Tristan A. Shaw is a 22 year-old student who is a prolific reader and writer on issues concerning the state of governance in North America. He resides in British Columbia, Canada, and can be reached at


Welcome to The Empire of Poverty by Andrew Gavin Marshall

COP 19: Activists Demanding Climate Justice

A New Identity: The Gospel of Matthew

The Last Hours of Humanity: Warming the World to Extinction

Helen Caldicott: Fukushima’s Legacy: Shut Down All Nuclear Power Plants!

The Seeds of Hope by Tristan A. Shaw

19 thoughts on “The End of an Age by Tristan A. Shaw

  1. Pingback: The Nature of Reality by Tristan A. Shaw | Dandelion Salad

  2. Pingback: Embracing the Specter of Systemic Collapse by Tristan A. Shaw | Dandelion Salad

  3. Pingback: Introduction to Intelligibility by Tristan A. Shaw | Dandelion Salad

  4. Pingback: The Great Unknown by Tristan A. Shaw | Dandelion Salad

  5. Gotta get my two bits in here…plus another twenty or so ~ 22 really is the perfect age for a young man to “predict” the past, and problematize (that dreadful word…) the future.

    Great stuff Tristan.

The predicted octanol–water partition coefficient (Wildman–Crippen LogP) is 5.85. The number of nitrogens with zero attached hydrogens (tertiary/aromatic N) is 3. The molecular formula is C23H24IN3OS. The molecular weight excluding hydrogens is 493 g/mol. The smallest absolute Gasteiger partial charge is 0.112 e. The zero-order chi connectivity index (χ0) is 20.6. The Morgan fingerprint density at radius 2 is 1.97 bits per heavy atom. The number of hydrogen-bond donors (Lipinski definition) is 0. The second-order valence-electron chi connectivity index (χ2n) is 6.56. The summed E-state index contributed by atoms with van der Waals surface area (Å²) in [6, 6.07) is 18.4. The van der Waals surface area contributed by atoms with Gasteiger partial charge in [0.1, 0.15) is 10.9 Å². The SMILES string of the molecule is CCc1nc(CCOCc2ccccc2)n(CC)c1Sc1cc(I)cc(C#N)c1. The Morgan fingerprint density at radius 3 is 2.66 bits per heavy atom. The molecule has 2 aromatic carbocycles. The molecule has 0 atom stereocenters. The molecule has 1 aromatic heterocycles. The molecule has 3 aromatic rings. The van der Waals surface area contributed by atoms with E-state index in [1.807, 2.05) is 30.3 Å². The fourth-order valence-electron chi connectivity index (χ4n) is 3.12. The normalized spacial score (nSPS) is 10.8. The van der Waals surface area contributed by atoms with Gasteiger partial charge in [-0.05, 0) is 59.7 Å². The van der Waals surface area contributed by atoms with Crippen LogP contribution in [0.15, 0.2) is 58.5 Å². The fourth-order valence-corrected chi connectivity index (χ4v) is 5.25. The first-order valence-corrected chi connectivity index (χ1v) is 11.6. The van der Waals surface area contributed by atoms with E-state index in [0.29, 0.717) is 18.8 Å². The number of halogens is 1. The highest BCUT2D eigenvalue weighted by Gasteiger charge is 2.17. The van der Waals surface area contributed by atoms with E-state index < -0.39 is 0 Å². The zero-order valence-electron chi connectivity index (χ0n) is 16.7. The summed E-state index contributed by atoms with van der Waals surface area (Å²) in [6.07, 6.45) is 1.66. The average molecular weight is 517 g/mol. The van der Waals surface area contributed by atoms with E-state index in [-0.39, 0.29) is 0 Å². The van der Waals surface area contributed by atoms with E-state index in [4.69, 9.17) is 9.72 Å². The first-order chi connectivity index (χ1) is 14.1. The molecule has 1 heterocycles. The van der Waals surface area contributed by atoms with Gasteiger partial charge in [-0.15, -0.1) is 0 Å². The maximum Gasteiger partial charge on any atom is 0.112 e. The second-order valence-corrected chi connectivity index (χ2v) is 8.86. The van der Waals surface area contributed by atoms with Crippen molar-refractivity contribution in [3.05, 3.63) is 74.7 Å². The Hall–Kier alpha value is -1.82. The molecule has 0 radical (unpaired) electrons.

Popper is one of the truly great minds of his epoch, in my ~ not terribly humble, but limited ~ estimation. His insights about the so-called pre-Socratics are extraordinarily recondite. I read huge amounts of Russell at one time, but I find Popper even more intellectually testing in some very significant respects.

    That said, there is a minor revisionist industry almost entirely built on misreadings of Russell, that frankly I find very irritating; I think the main problem must be inverted sophistry/snobbery, because some people simply don’t understand 1930’s “Oxbridge” English, so they tend to project poorly contextualized & hasty conclusions, making up for what they cannot possibly interpret.

    Rocket knows me well enough however, and we like to disagree about some of the more delicate realms of prodigiously subtle complexity, so notwithstanding his strong advocacy, nonetheless I must say…what if Paul is wrong? What if Paul isn’t/wasn’t even Paul?

    I would invite you to consider that what Rocket may risk eliding is the enormous importance of Hermetic thought and all those prodigious and prolific mycelial threads conversing with deeper roots in the east. I don’t believe we can move ahead at all along our all-too familiar western sea-lanes, unless we’re prepared first to move over, that is to say, across, & along those well trodden ancient tracks to mother India; to the genial heart of that brilliant Yogic culture and what may arguably be the real inspiration for those fiendishly occult and almost impenetrable, imaginally wrought (theurgic) Orphic mysteries…